News coming out of the Permian Basin of West Texas during the past few months is marked by fear and anxiety. Optimistic headlines from the early 2010s have been replaced with more ominous ones, including an LA Times’s headline forecasting “The End is Near” and the New York Times’s suggesting that it was time to move “On to Plan B.” After several years of “ boom,” which saw oil and gas production reach record highs due to hydraulic fracturing (or “fracking”), the West Texas economy now appears headed toward “bust.” Drillers in the Permian have begun to drastically scale back operations. Oil companies are shutting down rigs and laying off workers; the January article in the New York Times estimates that the number of operational rigs to be halved from last summer.
The consequences of the latest West Texas bust reach far beyond the oil industry. The growth of shale fracking has led to unprecedented population growth in the Permian concomitant with a building boom. Pecos, Texas, in Reeves County, was named one of America’s fastest growing towns by Forbes magazine in 2012. Pecos’s hotels also have been experiencing 100% occupancy rates, as workers on Reeves County’s 39 rigs sought the only form of lodging available. According to the New York Times, Midland, the economic center of the Permian’s oil industry, has seen its population swell from 108,000 in 2010 to nearly 140,000 today. Yet as goes the oil industry, so goes the rest of the economy; the boom in the region now appears as fragile as the dreams of striking it rich—something west Texans have sought continuously for over 100 years.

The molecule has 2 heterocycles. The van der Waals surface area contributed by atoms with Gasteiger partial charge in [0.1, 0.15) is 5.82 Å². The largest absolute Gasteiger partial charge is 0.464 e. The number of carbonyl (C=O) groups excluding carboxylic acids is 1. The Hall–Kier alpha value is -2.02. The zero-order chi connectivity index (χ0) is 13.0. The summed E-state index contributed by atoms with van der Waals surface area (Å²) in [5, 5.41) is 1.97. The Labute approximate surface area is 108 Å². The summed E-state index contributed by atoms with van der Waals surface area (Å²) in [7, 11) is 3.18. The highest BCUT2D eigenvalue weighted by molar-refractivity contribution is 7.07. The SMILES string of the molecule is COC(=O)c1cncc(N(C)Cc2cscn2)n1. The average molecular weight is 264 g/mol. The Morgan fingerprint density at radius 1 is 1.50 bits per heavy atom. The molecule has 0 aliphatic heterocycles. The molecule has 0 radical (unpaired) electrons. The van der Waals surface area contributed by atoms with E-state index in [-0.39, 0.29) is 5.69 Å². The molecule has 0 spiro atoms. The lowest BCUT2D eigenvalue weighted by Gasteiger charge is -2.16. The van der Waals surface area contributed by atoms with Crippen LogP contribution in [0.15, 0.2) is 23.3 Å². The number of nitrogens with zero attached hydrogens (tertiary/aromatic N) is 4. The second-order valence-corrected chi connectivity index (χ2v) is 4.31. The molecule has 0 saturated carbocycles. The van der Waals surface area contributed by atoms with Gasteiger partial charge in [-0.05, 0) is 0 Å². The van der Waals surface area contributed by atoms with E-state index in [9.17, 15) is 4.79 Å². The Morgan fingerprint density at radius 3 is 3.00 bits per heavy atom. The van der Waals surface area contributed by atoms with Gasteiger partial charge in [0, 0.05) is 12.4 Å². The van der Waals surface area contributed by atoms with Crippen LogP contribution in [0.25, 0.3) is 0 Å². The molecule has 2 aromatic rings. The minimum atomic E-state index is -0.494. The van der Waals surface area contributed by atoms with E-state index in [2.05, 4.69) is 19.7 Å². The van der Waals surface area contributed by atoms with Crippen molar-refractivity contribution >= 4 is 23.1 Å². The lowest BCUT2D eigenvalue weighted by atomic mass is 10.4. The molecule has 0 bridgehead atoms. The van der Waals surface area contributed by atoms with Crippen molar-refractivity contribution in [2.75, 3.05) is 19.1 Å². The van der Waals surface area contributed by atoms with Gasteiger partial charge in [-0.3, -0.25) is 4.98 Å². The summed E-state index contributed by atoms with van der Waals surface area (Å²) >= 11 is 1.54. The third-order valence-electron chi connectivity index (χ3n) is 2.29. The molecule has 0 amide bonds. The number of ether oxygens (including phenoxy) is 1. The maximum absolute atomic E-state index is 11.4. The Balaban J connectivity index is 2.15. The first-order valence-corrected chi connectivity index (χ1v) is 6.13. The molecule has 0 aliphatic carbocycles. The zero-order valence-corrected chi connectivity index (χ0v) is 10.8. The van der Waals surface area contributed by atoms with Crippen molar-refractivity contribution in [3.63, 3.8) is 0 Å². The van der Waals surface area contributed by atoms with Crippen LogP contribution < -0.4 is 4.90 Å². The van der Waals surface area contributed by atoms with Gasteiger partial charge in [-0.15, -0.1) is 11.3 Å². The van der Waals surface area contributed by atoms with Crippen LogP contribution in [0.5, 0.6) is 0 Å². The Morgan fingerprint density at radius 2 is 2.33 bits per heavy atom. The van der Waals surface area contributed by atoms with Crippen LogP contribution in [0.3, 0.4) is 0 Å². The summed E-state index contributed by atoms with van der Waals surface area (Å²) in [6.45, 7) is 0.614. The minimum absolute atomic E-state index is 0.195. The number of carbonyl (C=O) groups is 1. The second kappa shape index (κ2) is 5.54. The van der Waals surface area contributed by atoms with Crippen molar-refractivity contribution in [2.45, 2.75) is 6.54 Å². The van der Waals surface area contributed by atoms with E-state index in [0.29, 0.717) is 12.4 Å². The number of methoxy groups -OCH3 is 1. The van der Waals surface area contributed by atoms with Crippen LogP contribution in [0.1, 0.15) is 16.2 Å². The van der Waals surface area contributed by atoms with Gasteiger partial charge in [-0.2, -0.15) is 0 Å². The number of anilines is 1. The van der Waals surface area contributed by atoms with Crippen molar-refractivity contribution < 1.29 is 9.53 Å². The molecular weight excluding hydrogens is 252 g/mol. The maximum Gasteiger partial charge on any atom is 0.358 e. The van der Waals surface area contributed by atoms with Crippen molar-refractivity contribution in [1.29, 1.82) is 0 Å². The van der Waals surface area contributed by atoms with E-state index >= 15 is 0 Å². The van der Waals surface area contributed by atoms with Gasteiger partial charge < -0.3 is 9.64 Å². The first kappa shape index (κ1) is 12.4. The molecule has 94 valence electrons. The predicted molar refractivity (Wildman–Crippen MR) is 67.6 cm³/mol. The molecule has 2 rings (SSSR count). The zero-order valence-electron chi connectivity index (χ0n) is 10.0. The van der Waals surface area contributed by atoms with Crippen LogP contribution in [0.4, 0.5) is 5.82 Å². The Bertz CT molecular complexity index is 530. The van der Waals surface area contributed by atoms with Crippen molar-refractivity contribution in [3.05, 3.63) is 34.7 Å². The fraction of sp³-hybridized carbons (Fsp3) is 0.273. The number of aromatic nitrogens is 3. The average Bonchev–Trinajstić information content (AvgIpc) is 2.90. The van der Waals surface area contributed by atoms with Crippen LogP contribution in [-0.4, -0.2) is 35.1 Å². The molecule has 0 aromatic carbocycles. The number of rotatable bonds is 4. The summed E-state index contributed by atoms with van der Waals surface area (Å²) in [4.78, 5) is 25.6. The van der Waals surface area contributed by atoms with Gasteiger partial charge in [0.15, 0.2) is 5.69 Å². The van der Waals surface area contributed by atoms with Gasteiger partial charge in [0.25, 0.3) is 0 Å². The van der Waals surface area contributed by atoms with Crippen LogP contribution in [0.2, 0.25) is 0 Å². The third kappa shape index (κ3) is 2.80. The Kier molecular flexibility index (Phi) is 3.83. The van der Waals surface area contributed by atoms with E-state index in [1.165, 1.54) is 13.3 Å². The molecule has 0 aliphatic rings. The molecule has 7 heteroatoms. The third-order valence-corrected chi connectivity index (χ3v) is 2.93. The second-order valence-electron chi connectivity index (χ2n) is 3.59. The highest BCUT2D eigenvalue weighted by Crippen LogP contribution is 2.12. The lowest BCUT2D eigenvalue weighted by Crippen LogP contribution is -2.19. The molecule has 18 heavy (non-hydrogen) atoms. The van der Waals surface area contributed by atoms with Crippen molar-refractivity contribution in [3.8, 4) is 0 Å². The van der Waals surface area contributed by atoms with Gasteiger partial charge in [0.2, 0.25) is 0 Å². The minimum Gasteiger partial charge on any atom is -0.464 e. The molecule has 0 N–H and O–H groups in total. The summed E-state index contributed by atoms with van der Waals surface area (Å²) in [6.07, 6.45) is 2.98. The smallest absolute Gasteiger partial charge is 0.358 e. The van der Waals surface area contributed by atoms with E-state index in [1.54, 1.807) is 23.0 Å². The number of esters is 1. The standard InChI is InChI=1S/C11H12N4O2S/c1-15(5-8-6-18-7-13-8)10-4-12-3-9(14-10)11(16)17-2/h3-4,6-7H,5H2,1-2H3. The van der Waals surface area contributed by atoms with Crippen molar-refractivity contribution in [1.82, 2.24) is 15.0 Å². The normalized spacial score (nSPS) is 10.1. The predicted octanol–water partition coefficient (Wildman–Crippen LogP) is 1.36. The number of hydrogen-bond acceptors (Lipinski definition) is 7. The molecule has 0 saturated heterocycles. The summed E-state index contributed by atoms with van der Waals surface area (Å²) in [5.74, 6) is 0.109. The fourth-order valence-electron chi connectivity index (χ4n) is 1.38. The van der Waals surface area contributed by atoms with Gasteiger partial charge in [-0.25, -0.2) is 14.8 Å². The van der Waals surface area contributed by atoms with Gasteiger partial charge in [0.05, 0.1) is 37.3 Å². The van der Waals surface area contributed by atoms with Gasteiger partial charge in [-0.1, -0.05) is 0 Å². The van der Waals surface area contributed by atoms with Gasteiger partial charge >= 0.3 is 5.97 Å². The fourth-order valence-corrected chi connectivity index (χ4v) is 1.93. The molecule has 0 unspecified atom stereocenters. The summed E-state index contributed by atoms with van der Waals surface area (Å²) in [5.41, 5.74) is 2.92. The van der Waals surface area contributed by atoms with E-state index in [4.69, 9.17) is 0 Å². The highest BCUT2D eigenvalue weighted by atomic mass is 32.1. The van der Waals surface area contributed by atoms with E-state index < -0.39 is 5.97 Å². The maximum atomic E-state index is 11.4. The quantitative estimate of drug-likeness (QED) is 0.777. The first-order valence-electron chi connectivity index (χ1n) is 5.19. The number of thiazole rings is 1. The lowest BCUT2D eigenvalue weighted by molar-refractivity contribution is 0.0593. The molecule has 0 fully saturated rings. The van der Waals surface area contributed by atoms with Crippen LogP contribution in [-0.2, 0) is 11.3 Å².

Looking to the cultural landscape—the built evidence of human interaction with the land—helps us understand the latest crisis as part of a longer cycle of “boom and bust” in this mineral rich, if sparsely populated, region. Layers of materialized dreams survive throughout the region as evidence of west Texans’ aspirations in this relatively inhospitable place where temperatures regularly top 100 degrees and water is scarce. Sizable reminders of these dreams—in the form of pump jacks and oil storage facilities, sometimes of different generations—materially narrate the story of frontier ambitions in the Permian (Fig. 1). Beyond helping us place the latest forecasted crisis within the region’s longer history, reading the cultural landscape also helps us understand the intimate relationship between human-made and natural landscapes. In the Permian, considering one without the other makes little sense.
The Permian has been the site of dreams for centuries, even if it seems an unlikely place to settle given its arid climate and relatively flat terrain. When John Russell Bartlett, head of the American section of the U.S.-Mexican Border Commission, explored west Texas in 1850, he characterized the “great table-land” in harsh terms:
[Here] there is little rain and poor soil. Several small streams emptying into the Colorado or the Concho here intersect the road, on the immediate banks of which there area few trees. But the intermediate country is destitute of timber, save a very few small oaks or mezquit (sic.). The grass too is poor, except near the water courses. . . . It is a desolate barren waste, which can never be rendered useful for man or beast, save for a public highway.1
Despite Bartlett’s and others’ scathing assessments of the inhospitality of the landscape, pioneers have seen the Permian as the land of opportunity—a history that cuts across centuries. Comanche Indians and waves of settlers from Mexico practiced agriculture on the barren grasslands until the U.S. Army took hold of the region and opened it to U.S. settlers during the 1870s.
Since the 1880s, ranchers and farmers have optimistically seen the barren terrain and potassium rich soils as having potential for agriculture. Everything from corn to cotton to cantaloupes has been tried, all of which necessitated massive irrigation projects ranging from deep wells to dammed (if often seasonal) creeks and rivers. There is also the long history of petroleum extraction here, which dates back to early extractive attempts—steam-powered wells—including one at Tomah, Texas (Reeves County), where J.D. Leatherman discovered oil while digging for water.2 Other oil “booms” occurred in the Permian during the late 1920s and 1930s as well as the during the 1970s energy crisis.